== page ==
Hair loss in women is more common than many may think, amounting to nearly 20 million females in America alone. Most women do not notice signs of thinning or balding in their hair until the age of 50 or 60, long after it has already begun. It may take women much longer to notice the signs of hair loss compared to men because they tend to wear their hair longer, effectively hiding telltale symptoms of hair loss for many years. Women also lose hair across the entire top of the head, in contrast to men who typically lose hair in concentrated areas like the crown or temple. This wider, more dispersed pattern of hair loss adds to the difficulty of early detection.
Yet it is early detection, evaluation, and treatment that are the 3 keys to effectively treating hair loss in women. Early detection is perhaps most important, as hair loss is most effectively treated during the early stages of development. For this reason, it is important that women learn to recognize the signs of hair loss while also performing regular self-examinations to ensure symptoms are caught as soon as they become visible.
Top 4 Signs of Female Hair Loss
Female hair loss manifests itself in a variety of ways; learning to recognize the signs of thinning or balding is the best way to diagnose and treat the condition early, which ultimate creates better results. The most common signs to look for include the following:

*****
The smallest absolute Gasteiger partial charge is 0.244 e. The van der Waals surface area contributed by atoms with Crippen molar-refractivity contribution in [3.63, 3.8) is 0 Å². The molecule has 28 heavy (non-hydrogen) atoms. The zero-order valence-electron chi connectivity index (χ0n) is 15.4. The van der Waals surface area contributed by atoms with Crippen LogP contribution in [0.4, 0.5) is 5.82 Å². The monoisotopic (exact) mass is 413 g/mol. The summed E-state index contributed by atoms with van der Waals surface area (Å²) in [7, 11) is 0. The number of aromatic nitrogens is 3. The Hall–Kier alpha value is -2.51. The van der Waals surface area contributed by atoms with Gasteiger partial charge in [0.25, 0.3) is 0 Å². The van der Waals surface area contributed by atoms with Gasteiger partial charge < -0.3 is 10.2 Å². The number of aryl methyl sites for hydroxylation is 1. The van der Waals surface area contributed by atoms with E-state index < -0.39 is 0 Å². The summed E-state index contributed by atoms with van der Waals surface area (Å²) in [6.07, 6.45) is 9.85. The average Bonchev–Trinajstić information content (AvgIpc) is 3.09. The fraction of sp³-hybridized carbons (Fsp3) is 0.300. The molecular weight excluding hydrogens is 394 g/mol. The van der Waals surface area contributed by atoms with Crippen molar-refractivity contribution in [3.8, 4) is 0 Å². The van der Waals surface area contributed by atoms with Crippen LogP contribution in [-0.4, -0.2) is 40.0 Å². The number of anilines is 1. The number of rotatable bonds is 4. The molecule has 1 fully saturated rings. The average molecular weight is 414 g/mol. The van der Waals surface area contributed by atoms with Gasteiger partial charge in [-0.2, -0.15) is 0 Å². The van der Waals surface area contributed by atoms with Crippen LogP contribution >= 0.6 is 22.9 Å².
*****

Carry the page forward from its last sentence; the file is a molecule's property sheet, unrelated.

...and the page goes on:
- Thinning hair: Unlike men, hair loss in women tends to develop in a general or widespread area throughout the top of the head. Women must pay particular attention to this region, checking regularly for noticeable changes in thickness.
- A wider “part”: If you regularly part your hair, take note of the thickness/width of the part. Parts will appear to become wider as hair loss progresses.
- Hair accumulation on pillows, combs, and in the shower: It is normal for hair to accumulate on our personal items and throughout our living spaces. However, hair accumulation in these areas will become more pronounced as hair loss progresses. Here’s a tip: Look for increases in hair accumulation on the pillow of your bed and the comb you use most. Effectively monitoring hair accumulation in the shower may be more difficult; some hair is inevitably washed down the drain, and it may be challenging to separate your hair from someone else’s.
- A more visible scalp: Take notice of how much of the scalp is visible when your hair is pulled back. As hair loss progresses, the underlying scalp will become increasingly visible.